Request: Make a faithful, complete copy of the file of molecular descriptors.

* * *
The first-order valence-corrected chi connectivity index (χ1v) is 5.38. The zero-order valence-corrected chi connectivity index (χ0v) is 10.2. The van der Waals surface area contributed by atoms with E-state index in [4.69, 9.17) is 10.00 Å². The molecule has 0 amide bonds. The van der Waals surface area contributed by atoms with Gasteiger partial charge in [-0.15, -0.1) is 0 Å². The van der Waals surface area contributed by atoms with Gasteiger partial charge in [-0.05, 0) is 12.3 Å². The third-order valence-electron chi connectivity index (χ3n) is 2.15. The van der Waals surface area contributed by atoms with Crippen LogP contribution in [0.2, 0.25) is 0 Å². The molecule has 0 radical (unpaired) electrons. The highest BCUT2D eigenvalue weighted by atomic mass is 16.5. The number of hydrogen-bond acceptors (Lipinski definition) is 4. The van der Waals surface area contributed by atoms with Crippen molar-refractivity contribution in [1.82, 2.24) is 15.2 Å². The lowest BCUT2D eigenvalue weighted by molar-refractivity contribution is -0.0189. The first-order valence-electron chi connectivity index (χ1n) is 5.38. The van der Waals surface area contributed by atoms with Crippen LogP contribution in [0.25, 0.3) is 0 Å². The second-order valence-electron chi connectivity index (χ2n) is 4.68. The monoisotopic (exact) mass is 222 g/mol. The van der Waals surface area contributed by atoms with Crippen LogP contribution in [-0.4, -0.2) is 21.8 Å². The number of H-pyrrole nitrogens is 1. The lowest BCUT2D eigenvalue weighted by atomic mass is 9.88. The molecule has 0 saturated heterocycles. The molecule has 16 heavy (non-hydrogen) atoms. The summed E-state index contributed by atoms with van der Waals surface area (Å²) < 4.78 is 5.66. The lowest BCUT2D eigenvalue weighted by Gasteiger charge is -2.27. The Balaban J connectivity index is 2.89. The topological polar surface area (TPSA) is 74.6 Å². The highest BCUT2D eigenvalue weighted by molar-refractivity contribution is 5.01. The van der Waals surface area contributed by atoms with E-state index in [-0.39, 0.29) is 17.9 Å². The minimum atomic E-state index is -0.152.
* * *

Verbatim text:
The first-order valence-corrected chi connectivity index (χ1v) is 5.38. The zero-order valence-corrected chi connectivity index (χ0v) is 10.2. The van der Waals surface area contributed by atoms with E-state index in [4.69, 9.17) is 10.00 Å². The molecule has 0 amide bonds. The van der Waals surface area contributed by atoms with Gasteiger partial charge in [-0.15, -0.1) is 0 Å². The van der Waals surface area contributed by atoms with Gasteiger partial charge in [-0.05, 0) is 12.3 Å². The third-order valence-electron chi connectivity index (χ3n) is 2.15. The van der Waals surface area contributed by atoms with Crippen LogP contribution in [0.2, 0.25) is 0 Å². The molecule has 0 radical (unpaired) electrons. The highest BCUT2D eigenvalue weighted by atomic mass is 16.5. The number of hydrogen-bond acceptors (Lipinski definition) is 4. The van der Waals surface area contributed by atoms with Crippen molar-refractivity contribution in [1.82, 2.24) is 15.2 Å². The lowest BCUT2D eigenvalue weighted by molar-refractivity contribution is -0.0189. The first-order valence-electron chi connectivity index (χ1n) is 5.38. The van der Waals surface area contributed by atoms with Crippen LogP contribution in [0.25, 0.3) is 0 Å². The second-order valence-electron chi connectivity index (χ2n) is 4.68. The monoisotopic (exact) mass is 222 g/mol. The van der Waals surface area contributed by atoms with Crippen LogP contribution in [-0.4, -0.2) is 21.8 Å². The number of H-pyrrole nitrogens is 1. The lowest BCUT2D eigenvalue weighted by atomic mass is 9.88. The molecule has 0 saturated heterocycles. The molecule has 16 heavy (non-hydrogen) atoms. The summed E-state index contributed by atoms with van der Waals surface area (Å²) < 4.78 is 5.66. The lowest BCUT2D eigenvalue weighted by Gasteiger charge is -2.27. The Balaban J connectivity index is 2.89. The topological polar surface area (TPSA) is 74.6 Å². The highest BCUT2D eigenvalue weighted by molar-refractivity contribution is 5.01. The van der Waals surface area contributed by atoms with E-state index in [-0.39, 0.29) is 17.9 Å². The minimum atomic E-state index is -0.152.